Wednesday, February 15, 2017

Top Author Rita Mae Brown, Adds Early American Historical Story to One of Latest Mystery!


Note: This book was written by Brown to help spotlight the work of those now working on Camp Security - A Revolutionary War Prison Camp Site to keep it free from development... See Camp Security site to learn more and help...
Camp Security was a prison camp built in 1781 to detain British troops surrendered by Gen. Burgoyne at Saratoga, N.Y. and their families. Prisoners captured at Yorktown, Va arrived later. It was guarded by York County militia and Continental troops until operations ceased at the end of the American Revolution in 1783. The camp consisted of log huts and a large stockade. Archaeological evidence confirmed its location less than a mile to the south.
Camp Security is the last remaining undeveloped prisoner-of-war camp from the Revolutionary War. One of only a handful to ever be established, it is located just east of the City of York in Springettsbury Township. Camp Security housed over one-thousand British and Canadian prisoners of war between the summer of 1781 and the spring of 1783.
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Dear Reader, In 2005, the National Trust for Historic Preservation named Camp Security in York County, Pennsylvania, on a list of America’s eleven most endangered historic places. For two hundred twenty-five years, the prisoner-of-war camp had suffered nothing other than normal farming disturbances. A local developer wanted to build a 105-house subdivision on this land, thereby rendering it useless to archaeological examination. In 1979, a team of professional archaeologists examined just two acres of the camp, recovering more than fifteen thousand artifacts. Given the severe time limitations under which they worked, there was no way to discover what remained hidden on the thirty acres remaining. Carol Tanzola, a luminous soul with a passion for history, for finding out just who we were and who we are, couldn’t abide this. Like many people who think about civilizations, the past, wars, et cetera, Carol knew that one can judge a time, a people by how they treat military prisoners, to say nothing of how they treat women, animals, or those unable to compete due to physical or mental infirmity. A woman with a deep sense of fairness as well as curiosity, she started Friends of Camp Security...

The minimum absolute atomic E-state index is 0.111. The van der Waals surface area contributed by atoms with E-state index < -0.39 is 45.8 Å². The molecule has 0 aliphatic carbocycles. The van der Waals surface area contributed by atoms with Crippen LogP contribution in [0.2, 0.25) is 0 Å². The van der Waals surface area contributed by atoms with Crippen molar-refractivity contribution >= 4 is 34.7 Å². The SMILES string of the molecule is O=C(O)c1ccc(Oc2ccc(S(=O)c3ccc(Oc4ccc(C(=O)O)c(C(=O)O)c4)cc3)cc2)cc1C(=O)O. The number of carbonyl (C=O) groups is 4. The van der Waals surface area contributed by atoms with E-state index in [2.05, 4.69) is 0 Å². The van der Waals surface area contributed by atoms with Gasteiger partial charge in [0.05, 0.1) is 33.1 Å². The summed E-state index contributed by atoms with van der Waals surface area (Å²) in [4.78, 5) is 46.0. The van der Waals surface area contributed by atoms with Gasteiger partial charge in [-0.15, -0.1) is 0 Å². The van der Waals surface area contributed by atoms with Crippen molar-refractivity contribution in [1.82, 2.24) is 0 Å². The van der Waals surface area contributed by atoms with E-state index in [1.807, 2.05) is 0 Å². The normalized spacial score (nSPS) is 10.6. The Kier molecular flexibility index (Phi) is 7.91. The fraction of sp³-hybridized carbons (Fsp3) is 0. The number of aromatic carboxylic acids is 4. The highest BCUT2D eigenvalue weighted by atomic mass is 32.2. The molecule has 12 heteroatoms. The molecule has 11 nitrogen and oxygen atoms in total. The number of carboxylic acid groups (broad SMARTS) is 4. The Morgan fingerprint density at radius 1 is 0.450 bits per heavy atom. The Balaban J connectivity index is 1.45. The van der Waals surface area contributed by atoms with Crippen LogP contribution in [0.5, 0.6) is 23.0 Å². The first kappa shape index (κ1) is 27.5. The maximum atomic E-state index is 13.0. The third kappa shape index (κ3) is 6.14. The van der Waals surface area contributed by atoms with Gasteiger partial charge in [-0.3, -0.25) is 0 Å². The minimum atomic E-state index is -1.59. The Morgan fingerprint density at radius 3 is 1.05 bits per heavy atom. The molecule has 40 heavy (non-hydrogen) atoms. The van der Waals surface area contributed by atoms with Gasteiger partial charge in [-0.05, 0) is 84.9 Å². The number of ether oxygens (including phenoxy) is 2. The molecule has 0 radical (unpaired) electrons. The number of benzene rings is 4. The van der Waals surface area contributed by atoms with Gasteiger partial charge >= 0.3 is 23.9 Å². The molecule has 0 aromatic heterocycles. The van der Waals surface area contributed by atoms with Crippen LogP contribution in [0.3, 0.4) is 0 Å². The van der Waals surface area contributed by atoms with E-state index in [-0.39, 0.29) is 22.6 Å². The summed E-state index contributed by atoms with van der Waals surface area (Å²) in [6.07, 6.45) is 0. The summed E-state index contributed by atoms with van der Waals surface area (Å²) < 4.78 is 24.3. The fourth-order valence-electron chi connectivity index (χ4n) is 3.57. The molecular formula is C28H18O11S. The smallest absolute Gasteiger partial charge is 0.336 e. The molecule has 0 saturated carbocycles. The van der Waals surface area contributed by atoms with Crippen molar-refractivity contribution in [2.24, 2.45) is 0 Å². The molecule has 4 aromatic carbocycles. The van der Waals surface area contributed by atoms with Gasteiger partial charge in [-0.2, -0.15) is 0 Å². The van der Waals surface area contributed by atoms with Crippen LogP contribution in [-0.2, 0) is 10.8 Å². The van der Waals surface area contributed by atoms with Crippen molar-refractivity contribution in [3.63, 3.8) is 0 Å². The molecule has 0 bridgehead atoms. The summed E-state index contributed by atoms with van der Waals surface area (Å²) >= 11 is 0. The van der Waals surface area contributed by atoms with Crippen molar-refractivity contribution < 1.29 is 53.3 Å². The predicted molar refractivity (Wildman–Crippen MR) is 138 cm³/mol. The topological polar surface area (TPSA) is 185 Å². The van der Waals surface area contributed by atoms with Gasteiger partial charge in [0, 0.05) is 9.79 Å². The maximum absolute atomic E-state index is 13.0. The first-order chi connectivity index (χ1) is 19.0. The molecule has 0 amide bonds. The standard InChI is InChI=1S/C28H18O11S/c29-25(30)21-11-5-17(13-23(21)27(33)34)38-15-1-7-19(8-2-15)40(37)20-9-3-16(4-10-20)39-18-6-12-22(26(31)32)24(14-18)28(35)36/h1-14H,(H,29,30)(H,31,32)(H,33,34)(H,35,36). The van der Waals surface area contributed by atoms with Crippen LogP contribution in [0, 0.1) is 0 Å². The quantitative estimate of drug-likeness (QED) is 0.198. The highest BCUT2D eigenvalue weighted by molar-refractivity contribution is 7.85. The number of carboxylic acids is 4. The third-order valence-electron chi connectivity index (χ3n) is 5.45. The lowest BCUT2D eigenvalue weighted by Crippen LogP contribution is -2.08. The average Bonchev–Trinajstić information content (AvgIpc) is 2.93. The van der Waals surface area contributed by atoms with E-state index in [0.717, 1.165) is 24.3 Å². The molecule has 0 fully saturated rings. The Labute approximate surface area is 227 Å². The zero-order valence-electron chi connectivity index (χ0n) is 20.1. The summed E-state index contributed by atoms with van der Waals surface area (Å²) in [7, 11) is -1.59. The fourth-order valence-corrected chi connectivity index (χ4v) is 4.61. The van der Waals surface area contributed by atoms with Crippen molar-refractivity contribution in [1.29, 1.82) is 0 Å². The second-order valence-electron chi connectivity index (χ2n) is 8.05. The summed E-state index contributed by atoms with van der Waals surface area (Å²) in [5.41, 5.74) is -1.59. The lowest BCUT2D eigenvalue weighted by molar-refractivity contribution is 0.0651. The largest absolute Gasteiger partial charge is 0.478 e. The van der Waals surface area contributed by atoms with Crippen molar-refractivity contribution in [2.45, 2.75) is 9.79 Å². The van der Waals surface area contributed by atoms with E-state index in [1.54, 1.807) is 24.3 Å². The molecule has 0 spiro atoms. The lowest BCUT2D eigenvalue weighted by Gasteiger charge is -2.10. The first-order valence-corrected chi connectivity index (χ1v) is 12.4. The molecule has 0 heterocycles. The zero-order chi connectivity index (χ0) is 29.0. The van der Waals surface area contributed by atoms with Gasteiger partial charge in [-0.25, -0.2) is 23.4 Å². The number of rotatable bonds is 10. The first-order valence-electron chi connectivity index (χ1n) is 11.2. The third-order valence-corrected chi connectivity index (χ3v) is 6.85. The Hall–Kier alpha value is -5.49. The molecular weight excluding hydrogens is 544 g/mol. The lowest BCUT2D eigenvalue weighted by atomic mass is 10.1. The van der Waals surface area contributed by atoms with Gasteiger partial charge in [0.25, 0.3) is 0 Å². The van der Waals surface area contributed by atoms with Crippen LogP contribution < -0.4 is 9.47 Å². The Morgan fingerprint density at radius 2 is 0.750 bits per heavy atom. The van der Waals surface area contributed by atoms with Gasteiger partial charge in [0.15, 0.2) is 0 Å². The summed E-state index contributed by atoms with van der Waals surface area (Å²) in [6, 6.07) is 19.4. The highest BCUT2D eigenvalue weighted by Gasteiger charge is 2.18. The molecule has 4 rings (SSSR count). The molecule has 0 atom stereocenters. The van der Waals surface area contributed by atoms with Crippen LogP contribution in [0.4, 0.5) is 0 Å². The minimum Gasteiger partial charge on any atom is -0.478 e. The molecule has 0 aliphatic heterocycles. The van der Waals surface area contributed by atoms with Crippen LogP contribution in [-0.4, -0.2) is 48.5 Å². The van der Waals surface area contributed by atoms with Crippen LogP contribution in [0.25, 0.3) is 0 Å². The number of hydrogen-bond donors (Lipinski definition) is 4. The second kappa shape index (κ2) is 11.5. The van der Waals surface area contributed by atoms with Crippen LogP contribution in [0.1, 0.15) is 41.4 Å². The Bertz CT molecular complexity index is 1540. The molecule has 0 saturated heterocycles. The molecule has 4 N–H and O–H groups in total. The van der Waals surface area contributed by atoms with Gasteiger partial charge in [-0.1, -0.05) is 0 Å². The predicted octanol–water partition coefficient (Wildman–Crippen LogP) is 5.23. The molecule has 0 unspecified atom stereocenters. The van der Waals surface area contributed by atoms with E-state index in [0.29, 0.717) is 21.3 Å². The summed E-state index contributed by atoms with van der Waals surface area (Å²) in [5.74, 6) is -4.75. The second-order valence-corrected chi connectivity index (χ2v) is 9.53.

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October 7, 1777. Bemis Heights, near Saratoga, New York Lieutenant Charles West slipped through the heavy woods with a handful of his men, all selected marksmen, part of Captain Alexander Fraser’s 34th Regiment. Below, other soldiers of Fraser’s 34th Regiment could be heard firing at the Continental forces. Any hope of the brave British lieutenant’s piercing the American rebels’ line was fading. The barrage was intense. Wearing green coats helped to conceal West’s Rangers, but the enemy knew the territory and had learned a great deal about fighting in such terrain from the Mohawks. The Continentals also carried rifles made in Kentucky or Pennsylvania, far more accurate than the British-issued musket, Brown Bess...
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April 10, 2015. Long, low, pale golden rays washed the western side of the stone wall around St. Luke’s graveyard. Many of the souls therein had been sleeping since shortly after the Revolutionary War. The church itself— of hand-laid stone, much of it pulled from the fields— matched the deceased in age. The architect of this peaceful symmetry had fallen in love with central Virginia and a young Virginia beauty while in a Revolutionary War camp a few miles away...
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Tail Gait:
A Mrs. Murphy Mystery

By Rita Mae Brown
And Sneaky Pie Brown

I've been following this NYTimes Bestselling Series since the beginning and I must say that this book turned out to become my favorite... Of course, Brown has been one of my favorite authors for years and according to GoodReads, this makes my 26th book, which is pretty good since I haven't been able to keep up with favorite authors since I began to review full-time about ten years ago...

I've always enjoyed the series, but the story about Revolutionary War prison camps and the prisoners tales were so compelling that I was more interested in their lives, this time, than solving the mystery... I think their story was so provocative because, in war history classes, we are never introduced to individual characters, are we? In fact, I am willing to admit, probably along with many other Americans, that what happened to prisoners during our wars was not even considered before this book... As you can see, the book was specifically written to support the ongoing work to preserve one of these camps that were once in Pennsylvania... Historians--I think you'll be very interested in what you'll discover in this cozy mystery!